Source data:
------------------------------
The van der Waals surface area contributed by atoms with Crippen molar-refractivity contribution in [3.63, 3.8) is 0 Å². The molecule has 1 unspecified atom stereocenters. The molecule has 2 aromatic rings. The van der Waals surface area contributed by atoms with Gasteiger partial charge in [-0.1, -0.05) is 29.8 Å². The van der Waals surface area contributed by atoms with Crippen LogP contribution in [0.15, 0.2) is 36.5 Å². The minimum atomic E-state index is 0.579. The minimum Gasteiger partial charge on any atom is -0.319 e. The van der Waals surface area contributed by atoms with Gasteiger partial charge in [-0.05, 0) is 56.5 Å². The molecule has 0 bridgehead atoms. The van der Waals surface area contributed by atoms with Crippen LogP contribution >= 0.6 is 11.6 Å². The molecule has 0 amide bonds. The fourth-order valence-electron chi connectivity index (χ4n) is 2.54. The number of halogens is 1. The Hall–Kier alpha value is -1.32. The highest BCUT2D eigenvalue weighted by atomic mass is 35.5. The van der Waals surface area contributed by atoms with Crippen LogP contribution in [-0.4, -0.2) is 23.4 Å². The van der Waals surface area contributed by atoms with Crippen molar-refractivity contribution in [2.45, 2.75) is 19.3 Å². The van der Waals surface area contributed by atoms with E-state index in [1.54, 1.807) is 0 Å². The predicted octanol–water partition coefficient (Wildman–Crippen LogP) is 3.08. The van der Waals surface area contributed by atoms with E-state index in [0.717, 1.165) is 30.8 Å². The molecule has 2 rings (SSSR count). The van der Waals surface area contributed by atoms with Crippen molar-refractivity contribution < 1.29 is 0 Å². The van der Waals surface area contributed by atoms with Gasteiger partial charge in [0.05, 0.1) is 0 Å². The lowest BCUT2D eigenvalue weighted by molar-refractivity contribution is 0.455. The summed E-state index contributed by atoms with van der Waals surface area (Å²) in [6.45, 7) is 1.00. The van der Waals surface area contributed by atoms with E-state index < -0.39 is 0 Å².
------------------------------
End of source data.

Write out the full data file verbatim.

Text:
The van der Waals surface area contributed by atoms with Crippen molar-refractivity contribution in [3.63, 3.8) is 0 Å². The molecule has 1 unspecified atom stereocenters. The molecule has 2 aromatic rings. The van der Waals surface area contributed by atoms with Gasteiger partial charge in [-0.1, -0.05) is 29.8 Å². The van der Waals surface area contributed by atoms with Crippen LogP contribution in [0.15, 0.2) is 36.5 Å². The minimum atomic E-state index is 0.579. The minimum Gasteiger partial charge on any atom is -0.319 e. The van der Waals surface area contributed by atoms with Gasteiger partial charge in [-0.05, 0) is 56.5 Å². The molecule has 0 bridgehead atoms. The van der Waals surface area contributed by atoms with Crippen LogP contribution >= 0.6 is 11.6 Å². The molecule has 0 amide bonds. The fourth-order valence-electron chi connectivity index (χ4n) is 2.54. The number of halogens is 1. The Hall–Kier alpha value is -1.32. The highest BCUT2D eigenvalue weighted by atomic mass is 35.5. The van der Waals surface area contributed by atoms with Crippen LogP contribution in [-0.4, -0.2) is 23.4 Å². The van der Waals surface area contributed by atoms with Crippen molar-refractivity contribution in [2.45, 2.75) is 19.3 Å². The van der Waals surface area contributed by atoms with E-state index in [1.54, 1.807) is 0 Å². The predicted octanol–water partition coefficient (Wildman–Crippen LogP) is 3.08. The van der Waals surface area contributed by atoms with E-state index in [0.717, 1.165) is 30.8 Å². The molecule has 2 rings (SSSR count). The van der Waals surface area contributed by atoms with Crippen molar-refractivity contribution < 1.29 is 0 Å². The van der Waals surface area contributed by atoms with Gasteiger partial charge in [0.05, 0.1) is 0 Å². The lowest BCUT2D eigenvalue weighted by molar-refractivity contribution is 0.455. The summed E-state index contributed by atoms with van der Waals surface area (Å²) in [6.45, 7) is 1.00. The van der Waals surface area contributed by atoms with E-state index < -0.39 is 0 Å².